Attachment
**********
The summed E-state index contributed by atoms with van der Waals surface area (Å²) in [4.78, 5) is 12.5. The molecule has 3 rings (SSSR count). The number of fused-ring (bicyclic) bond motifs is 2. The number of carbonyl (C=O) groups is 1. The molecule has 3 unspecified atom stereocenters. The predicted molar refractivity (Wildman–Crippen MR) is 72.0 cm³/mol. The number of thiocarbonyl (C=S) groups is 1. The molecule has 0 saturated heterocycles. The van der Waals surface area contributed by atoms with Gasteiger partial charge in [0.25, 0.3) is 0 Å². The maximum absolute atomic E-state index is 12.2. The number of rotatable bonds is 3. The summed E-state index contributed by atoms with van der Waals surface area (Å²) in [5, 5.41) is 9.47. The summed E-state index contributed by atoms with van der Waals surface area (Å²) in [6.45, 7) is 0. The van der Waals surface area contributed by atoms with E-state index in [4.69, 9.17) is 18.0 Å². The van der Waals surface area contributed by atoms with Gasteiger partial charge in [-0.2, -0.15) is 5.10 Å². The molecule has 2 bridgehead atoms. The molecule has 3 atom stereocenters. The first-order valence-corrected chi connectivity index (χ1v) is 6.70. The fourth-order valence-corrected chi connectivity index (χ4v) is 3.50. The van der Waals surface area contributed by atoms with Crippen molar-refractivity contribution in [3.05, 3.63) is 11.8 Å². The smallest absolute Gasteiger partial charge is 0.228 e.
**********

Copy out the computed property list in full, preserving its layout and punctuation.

The summed E-state index contributed by atoms with van der Waals surface area (Å²) in [4.78, 5) is 12.5. The molecule has 3 rings (SSSR count). The number of fused-ring (bicyclic) bond motifs is 2. The number of carbonyl (C=O) groups is 1. The molecule has 3 unspecified atom stereocenters. The predicted molar refractivity (Wildman–Crippen MR) is 72.0 cm³/mol. The number of thiocarbonyl (C=S) groups is 1. The molecule has 0 saturated heterocycles. The van der Waals surface area contributed by atoms with Gasteiger partial charge in [0.25, 0.3) is 0 Å². The maximum absolute atomic E-state index is 12.2. The number of rotatable bonds is 3. The summed E-state index contributed by atoms with van der Waals surface area (Å²) in [5, 5.41) is 9.47. The summed E-state index contributed by atoms with van der Waals surface area (Å²) in [6.45, 7) is 0. The van der Waals surface area contributed by atoms with E-state index in [4.69, 9.17) is 18.0 Å². The van der Waals surface area contributed by atoms with Gasteiger partial charge in [-0.2, -0.15) is 5.10 Å². The molecule has 2 bridgehead atoms. The molecule has 3 atom stereocenters. The first-order valence-corrected chi connectivity index (χ1v) is 6.70. The fourth-order valence-corrected chi connectivity index (χ4v) is 3.50. The van der Waals surface area contributed by atoms with Crippen molar-refractivity contribution in [3.05, 3.63) is 11.8 Å². The smallest absolute Gasteiger partial charge is 0.228 e.